“So, how about Japan ??” It’s the very sentence my parents and friends ask me every time I have them on the phone. It’s been only two weeks since I put my both feet on the Land of the Rising Sun, and I already have a lot of things to relate: that’s what I want to share with you today in this article.
The following text doesn’t claim to be an expert analysis of Japanese people and culture (and I don’t think I could even do that after a year living here!) – this is just about first impressions and tips of a freshly arrived foreigner.
Japanese respect is not a myth!
Japanese are respectful. Actually, so much respectful that it could be disturbing! At the checkout of a store, you will hear arigato gozaimasu (thank you) like five times, sometimes in a row. I still do not know how often I have to thank back to not be rude, but if you’re in my case, I’m sure a big smile and some little nods would simply solve this struggle.
It’s also really pleasing to not feel people staring at you anytime you walk away from tourist spots, as it’s the case in a lot of Asian countries if your face or hair is different from the majority. If you have eye contact with a curious Japanese, he will more likely look down than take a picture of you.
You can survive without speaking Japanese
At Tokyo at least, I can’t tell for other parts of Japan. Except for a few words and expressions (thanks to manga), I don’t speak Japanese and it was kind of a fear to not be able to communicate when I arrived here. Thankfully, it never happened! If you ask a Japanese if he speaks English, he will certainly answer “not really”, or “just a little”. And that’s true, I haven’t met a fluent English-speaker yet, but I can assure you most of them are totally able to have a basic conversation. I think they are intimidated to speak in English with foreigners because there are scared to not be understood and to not understand if they don’t practice daily. So if you take your time and speak slowly, there will not be a problem.
This gets me to another point, people are really helpful. Ask them for some help and they’ll happily bend over backwards for you. You can’t find an item at the kombini (convenience store)? Instead of telling you where it is, they’ll come to show you the exact place. Even if they don’t have the answer to your question, they will try their best and elaborate an approximate one (which, sometimes, reveals to be even more helpless but it’s well-intentioned).
A great tip that helps me a lot in my daily life: the camera function on the Google Translate app! You just have to take a photo of a text, select the part you want to translate and that’s it. So useful in restaurants where menus aren’t proposed in English.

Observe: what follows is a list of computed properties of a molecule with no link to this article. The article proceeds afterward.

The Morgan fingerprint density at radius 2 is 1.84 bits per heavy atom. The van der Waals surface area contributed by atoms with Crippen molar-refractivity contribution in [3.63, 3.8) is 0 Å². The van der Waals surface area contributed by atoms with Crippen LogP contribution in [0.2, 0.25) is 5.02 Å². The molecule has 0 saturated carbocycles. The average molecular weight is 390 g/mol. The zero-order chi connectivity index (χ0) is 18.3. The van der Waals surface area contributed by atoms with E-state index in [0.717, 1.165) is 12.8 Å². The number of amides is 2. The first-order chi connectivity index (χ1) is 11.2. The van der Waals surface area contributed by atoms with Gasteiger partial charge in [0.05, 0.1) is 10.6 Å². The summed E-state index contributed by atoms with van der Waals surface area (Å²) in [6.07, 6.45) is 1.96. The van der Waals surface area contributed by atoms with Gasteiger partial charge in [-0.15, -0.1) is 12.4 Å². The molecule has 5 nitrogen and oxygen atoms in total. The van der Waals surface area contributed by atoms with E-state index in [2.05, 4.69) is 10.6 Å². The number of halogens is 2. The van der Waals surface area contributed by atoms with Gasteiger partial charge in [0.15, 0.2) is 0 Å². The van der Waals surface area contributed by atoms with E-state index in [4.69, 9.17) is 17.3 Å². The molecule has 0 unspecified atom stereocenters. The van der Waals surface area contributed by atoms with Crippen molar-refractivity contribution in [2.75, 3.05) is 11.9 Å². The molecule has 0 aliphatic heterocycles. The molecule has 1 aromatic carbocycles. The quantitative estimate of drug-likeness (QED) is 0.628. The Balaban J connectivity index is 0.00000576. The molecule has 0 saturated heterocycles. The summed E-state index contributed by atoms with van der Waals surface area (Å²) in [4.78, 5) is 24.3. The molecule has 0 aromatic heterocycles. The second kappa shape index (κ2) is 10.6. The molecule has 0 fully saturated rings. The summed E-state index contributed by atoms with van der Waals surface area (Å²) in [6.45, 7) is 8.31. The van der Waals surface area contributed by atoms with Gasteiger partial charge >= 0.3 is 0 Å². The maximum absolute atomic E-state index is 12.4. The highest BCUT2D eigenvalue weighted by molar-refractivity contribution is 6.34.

Japanese are crazy about hygiene
Japanese seem to have a lot of strict hygiene principles. Don’t even think to put your bag on the floor! In restaurants, there are small bins provided for this purpose. Every item of fresh food you can buy is cautiously wrapped. A Japanese explained to me that if someone proposes him a piece of food that is not individually wrapped, he will refuse because it will look filthy to him.
Toilet’s subways are really clean, and always provided in soap, which is really appreciable. Funny fact, it’s accurate to find Q-tips, mouthwash and face tissues in restroom bars !
Streets are incredibly clean too. It’s so unusual to see a waste on the ground that it actually makes me notice the smallest ones. However, public trash bins aren’t numerous and quite hard to find! While searching for an explanation, I learned that one of the main reasons of this lake was a deadly terrorist attack that happened in 1995. Five terrorists released sarin gas into subway trains in Tokyo during the morning rush hour, using plastic bags wrapped in newspapers as a dispersal mechanism. After this dark event, one of the government’s actions to protect and reassure the population was to remove public trash bins, as they could be potential hiding places for other terrorist weapons. Nowadays, people are just used to carry their garbage until finding proper disposal to throw it away. So if you’re out all day long, don’t forget to anticipate and bring a plastic bag or something else to avoid ending up with your hands full of empty bottles and used wrappers!
Some clichés I had… were true!
They love kawaii (cute): No, Japanese girls aren’t dressed like dolls, but if you look closely, you can’t deny there’s a touch of cuteness in everything from food packagings to big-eyed characters printed on bus seats.
Video games are a religion: in the subway, you can see everyone, included white collars, playing games on their phones. In Akihabara or Shinjuku, you will easily find entire buildings dedicated to arcades where ultra modern and old-school games are mixed.
They are crazy about sakura (cherry blossom): I have to say I came on perfect timing to understand why cherry blossoms are so appreciated. More than beautifying the view, it also embellishes your mood. When first flowers begin to appear in the late winter landscape, it’s a cultural must-do to go picnic under sakura trees.
If you are in Japan during October, it’s the “koyo”(autumn-colored foliage) season which has to be a staple during your trip. Generally speaking, I strongly recommend you to build your schedule depending on the country key seasonal events to fully enjoy every part of Japan.
I intend to write articles about future must-see festivals and events in Tokyo, so don’t forget to subscribe to the TokyoRoomFinder newsletter or regularly check this blog to keep you in touch!
Dorine Dinam is a French 21years old woman who travels a lot. Between China, Canada, France and Japan, she loves discovering new cultures and learning languages.
She values an open-minded and more conscious life. Her favorite topics are ecology, cultural differences and pretty every type of social human struggles.